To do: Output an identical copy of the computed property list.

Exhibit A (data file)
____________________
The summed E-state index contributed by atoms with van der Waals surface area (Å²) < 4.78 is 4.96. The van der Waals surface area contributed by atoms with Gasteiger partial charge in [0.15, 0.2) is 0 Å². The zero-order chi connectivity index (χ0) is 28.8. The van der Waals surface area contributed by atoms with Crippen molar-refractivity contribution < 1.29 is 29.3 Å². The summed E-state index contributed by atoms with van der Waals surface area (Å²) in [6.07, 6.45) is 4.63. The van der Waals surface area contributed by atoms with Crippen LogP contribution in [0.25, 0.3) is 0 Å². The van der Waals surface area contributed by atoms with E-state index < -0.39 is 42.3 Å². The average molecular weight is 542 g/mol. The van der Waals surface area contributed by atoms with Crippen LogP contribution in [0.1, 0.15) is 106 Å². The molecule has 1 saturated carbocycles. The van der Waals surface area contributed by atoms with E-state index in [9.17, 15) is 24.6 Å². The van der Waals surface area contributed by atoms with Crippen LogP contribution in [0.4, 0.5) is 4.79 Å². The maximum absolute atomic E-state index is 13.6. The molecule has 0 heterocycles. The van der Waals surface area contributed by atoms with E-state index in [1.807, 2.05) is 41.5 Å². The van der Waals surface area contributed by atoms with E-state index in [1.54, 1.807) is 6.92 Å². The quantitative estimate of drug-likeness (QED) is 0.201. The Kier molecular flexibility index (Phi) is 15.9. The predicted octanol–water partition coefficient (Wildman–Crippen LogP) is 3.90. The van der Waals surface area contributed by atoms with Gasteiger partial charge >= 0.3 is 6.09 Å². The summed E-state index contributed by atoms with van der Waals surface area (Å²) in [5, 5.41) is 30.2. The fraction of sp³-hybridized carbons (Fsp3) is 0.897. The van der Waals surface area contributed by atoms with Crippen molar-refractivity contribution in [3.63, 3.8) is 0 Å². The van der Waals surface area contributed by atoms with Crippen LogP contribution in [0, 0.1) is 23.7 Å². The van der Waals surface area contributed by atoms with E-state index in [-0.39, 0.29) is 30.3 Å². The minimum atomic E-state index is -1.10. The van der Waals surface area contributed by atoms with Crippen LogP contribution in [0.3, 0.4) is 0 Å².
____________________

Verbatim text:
The summed E-state index contributed by atoms with van der Waals surface area (Å²) < 4.78 is 4.96. The van der Waals surface area contributed by atoms with Gasteiger partial charge in [0.15, 0.2) is 0 Å². The zero-order chi connectivity index (χ0) is 28.8. The van der Waals surface area contributed by atoms with Crippen molar-refractivity contribution < 1.29 is 29.3 Å². The summed E-state index contributed by atoms with van der Waals surface area (Å²) in [6.07, 6.45) is 4.63. The van der Waals surface area contributed by atoms with Crippen LogP contribution in [0.25, 0.3) is 0 Å². The van der Waals surface area contributed by atoms with E-state index < -0.39 is 42.3 Å². The average molecular weight is 542 g/mol. The van der Waals surface area contributed by atoms with Crippen LogP contribution in [0.1, 0.15) is 106 Å². The molecule has 1 saturated carbocycles. The van der Waals surface area contributed by atoms with E-state index in [9.17, 15) is 24.6 Å². The van der Waals surface area contributed by atoms with Crippen LogP contribution in [0.4, 0.5) is 4.79 Å². The maximum absolute atomic E-state index is 13.6. The molecule has 0 heterocycles. The van der Waals surface area contributed by atoms with E-state index in [1.807, 2.05) is 41.5 Å². The van der Waals surface area contributed by atoms with E-state index in [1.54, 1.807) is 6.92 Å². The quantitative estimate of drug-likeness (QED) is 0.201. The Kier molecular flexibility index (Phi) is 15.9. The predicted octanol–water partition coefficient (Wildman–Crippen LogP) is 3.90. The van der Waals surface area contributed by atoms with Gasteiger partial charge >= 0.3 is 6.09 Å². The summed E-state index contributed by atoms with van der Waals surface area (Å²) in [5, 5.41) is 30.2. The fraction of sp³-hybridized carbons (Fsp3) is 0.897. The van der Waals surface area contributed by atoms with Crippen molar-refractivity contribution in [3.63, 3.8) is 0 Å². The van der Waals surface area contributed by atoms with Crippen LogP contribution in [0, 0.1) is 23.7 Å². The van der Waals surface area contributed by atoms with E-state index in [-0.39, 0.29) is 30.3 Å². The minimum atomic E-state index is -1.10. The van der Waals surface area contributed by atoms with Crippen LogP contribution in [0.3, 0.4) is 0 Å².